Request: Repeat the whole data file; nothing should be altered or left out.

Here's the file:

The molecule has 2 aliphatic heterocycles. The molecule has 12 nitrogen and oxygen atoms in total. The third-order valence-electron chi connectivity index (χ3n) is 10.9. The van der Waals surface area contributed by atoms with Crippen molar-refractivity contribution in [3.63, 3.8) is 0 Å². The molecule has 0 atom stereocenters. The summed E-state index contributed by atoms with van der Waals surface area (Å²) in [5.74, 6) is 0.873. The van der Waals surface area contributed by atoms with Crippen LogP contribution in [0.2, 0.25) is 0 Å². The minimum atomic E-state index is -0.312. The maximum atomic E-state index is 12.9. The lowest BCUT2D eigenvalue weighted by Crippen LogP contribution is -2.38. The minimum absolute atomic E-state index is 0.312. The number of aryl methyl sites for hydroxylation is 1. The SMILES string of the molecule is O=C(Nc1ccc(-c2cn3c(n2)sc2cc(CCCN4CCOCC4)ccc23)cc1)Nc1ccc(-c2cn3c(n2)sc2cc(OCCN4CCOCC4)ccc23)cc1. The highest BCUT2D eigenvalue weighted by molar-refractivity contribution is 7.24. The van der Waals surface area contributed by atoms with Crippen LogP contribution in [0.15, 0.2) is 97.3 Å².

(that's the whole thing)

The molecule has 2 aliphatic heterocycles. The molecule has 12 nitrogen and oxygen atoms in total. The third-order valence-electron chi connectivity index (χ3n) is 10.9. The van der Waals surface area contributed by atoms with Crippen molar-refractivity contribution in [3.63, 3.8) is 0 Å². The molecule has 0 atom stereocenters. The summed E-state index contributed by atoms with van der Waals surface area (Å²) in [5.74, 6) is 0.873. The van der Waals surface area contributed by atoms with Crippen LogP contribution in [0.2, 0.25) is 0 Å². The minimum atomic E-state index is -0.312. The maximum atomic E-state index is 12.9. The lowest BCUT2D eigenvalue weighted by Crippen LogP contribution is -2.38. The minimum absolute atomic E-state index is 0.312. The number of aryl methyl sites for hydroxylation is 1. The SMILES string of the molecule is O=C(Nc1ccc(-c2cn3c(n2)sc2cc(CCCN4CCOCC4)ccc23)cc1)Nc1ccc(-c2cn3c(n2)sc2cc(OCCN4CCOCC4)ccc23)cc1. The highest BCUT2D eigenvalue weighted by molar-refractivity contribution is 7.24. The van der Waals surface area contributed by atoms with Crippen LogP contribution in [0.15, 0.2) is 97.3 Å².